In the event either we or the customer do not agree to enter into a commercial negotiation following a customer default there are two courses of action available:
(1) the first option is that we may seek to enforce the agreement in Court to collect the amount outstanding and effectively transfer ownership of the unit to the buyer; or
(2) as provided in the contract and contemplated in Brazilian law we have the right to force the unit to be auctioned. When the unit is purchased in auction by a third party the proceeds from the auction are used in part to settle in full (including interest and penalties for late payments) the amount owed by the customer to Gafisa and the remaining balance is paid to the customer. When no third party is willing to acquire the unit in the auction, the title to the unit returns to Gafisa or Tenda without any disbursement, except for the auctioneers fees. Provisions in the Gafisa contract indicate that when such auction occurs it is without prejudice of the penalties set forth in this contract (meaning that the penalty provisions survive). Upon consultation, our legal counsel advised us that the customer has a right to request that amounts paid by him be returned after the contractual “penalty” has been deducted.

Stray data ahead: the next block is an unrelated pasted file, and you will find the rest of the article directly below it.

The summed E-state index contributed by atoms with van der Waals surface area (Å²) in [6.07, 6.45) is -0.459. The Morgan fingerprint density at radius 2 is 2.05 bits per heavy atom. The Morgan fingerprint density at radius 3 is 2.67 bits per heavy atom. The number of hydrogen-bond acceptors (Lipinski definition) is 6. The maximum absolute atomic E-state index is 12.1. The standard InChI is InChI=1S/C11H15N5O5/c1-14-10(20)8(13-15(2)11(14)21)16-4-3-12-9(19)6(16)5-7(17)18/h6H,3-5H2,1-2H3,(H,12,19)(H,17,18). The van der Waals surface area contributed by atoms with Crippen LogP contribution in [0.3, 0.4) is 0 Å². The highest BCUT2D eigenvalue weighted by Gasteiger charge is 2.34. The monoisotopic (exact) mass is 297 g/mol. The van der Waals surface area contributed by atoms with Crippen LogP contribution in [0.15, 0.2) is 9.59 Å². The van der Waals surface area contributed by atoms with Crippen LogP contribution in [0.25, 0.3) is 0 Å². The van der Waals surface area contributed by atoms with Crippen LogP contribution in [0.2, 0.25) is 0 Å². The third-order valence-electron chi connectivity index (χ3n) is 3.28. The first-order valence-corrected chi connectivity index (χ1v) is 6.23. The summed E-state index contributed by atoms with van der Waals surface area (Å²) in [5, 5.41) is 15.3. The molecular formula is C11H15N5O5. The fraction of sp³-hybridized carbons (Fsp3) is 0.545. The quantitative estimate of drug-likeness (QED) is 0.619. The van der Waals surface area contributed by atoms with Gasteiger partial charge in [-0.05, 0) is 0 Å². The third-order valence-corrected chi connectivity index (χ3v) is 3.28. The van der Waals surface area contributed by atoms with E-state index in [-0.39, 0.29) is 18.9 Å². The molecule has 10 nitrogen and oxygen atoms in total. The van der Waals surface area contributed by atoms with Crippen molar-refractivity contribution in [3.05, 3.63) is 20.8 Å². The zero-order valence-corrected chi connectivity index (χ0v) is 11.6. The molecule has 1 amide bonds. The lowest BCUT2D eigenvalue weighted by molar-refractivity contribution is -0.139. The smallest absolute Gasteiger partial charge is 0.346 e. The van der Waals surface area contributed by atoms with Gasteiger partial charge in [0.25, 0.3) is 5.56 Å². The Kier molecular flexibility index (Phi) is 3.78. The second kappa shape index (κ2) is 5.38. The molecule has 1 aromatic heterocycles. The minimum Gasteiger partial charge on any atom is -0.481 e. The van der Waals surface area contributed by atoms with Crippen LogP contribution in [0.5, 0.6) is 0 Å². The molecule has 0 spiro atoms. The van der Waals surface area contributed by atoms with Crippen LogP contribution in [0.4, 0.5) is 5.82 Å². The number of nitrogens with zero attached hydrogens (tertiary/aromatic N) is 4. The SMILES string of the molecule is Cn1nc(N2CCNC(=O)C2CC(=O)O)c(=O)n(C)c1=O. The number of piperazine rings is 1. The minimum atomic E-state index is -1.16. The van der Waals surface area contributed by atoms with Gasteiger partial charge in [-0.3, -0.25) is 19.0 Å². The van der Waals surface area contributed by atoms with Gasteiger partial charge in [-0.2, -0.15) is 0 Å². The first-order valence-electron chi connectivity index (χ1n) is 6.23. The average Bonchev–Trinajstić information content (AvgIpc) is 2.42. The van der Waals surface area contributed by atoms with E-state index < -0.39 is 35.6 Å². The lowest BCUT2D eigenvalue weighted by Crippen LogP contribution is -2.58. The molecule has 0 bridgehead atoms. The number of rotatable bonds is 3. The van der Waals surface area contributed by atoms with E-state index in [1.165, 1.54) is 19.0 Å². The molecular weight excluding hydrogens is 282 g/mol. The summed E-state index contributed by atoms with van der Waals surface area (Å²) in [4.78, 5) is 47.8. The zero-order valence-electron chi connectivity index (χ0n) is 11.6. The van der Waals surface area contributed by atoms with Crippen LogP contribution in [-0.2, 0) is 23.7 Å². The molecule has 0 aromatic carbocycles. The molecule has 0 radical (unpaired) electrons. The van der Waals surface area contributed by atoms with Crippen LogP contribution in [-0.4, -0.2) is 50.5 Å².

The table below provides the number and sales value of contracts canceled by customers for the periods presented:
|Volume/Sales value of cancelations||(801||)||(411,658||)||(931||)||(508,827||)||(972||)||(512,937||)|
|Volume/Sales value, net of cancelations||2,107||720,164||2,178||810,464||2,333||914,796|
|Volume/Sales value of cancelations||—||—||(1,921||)||(275,988||)||(1,293||)||(192,004||)|
|Volume/Sales value net of cancelations||—||—||8,138||1,141,866||6,815||1,016,131|
|Total sales value net of cancelation||2,107||720,164||10,316||1,952,330||9,148||1,930,927|
We release capital for new projects by seeking not to maintain receivables after our projects are completed. The securitization (mortgage-backed securities) market in Brazil is expanding. This expansion is helped significantly by recent development in Brazilian foreclosure laws.
With the growing availability of mortgages from commercial banks and the increasing liquidity of CRIs, we expect to further reduce our role as a financing provider to our customers. Our goal is to optimize our working capital by transferring the financing activities to securitization companies and banks.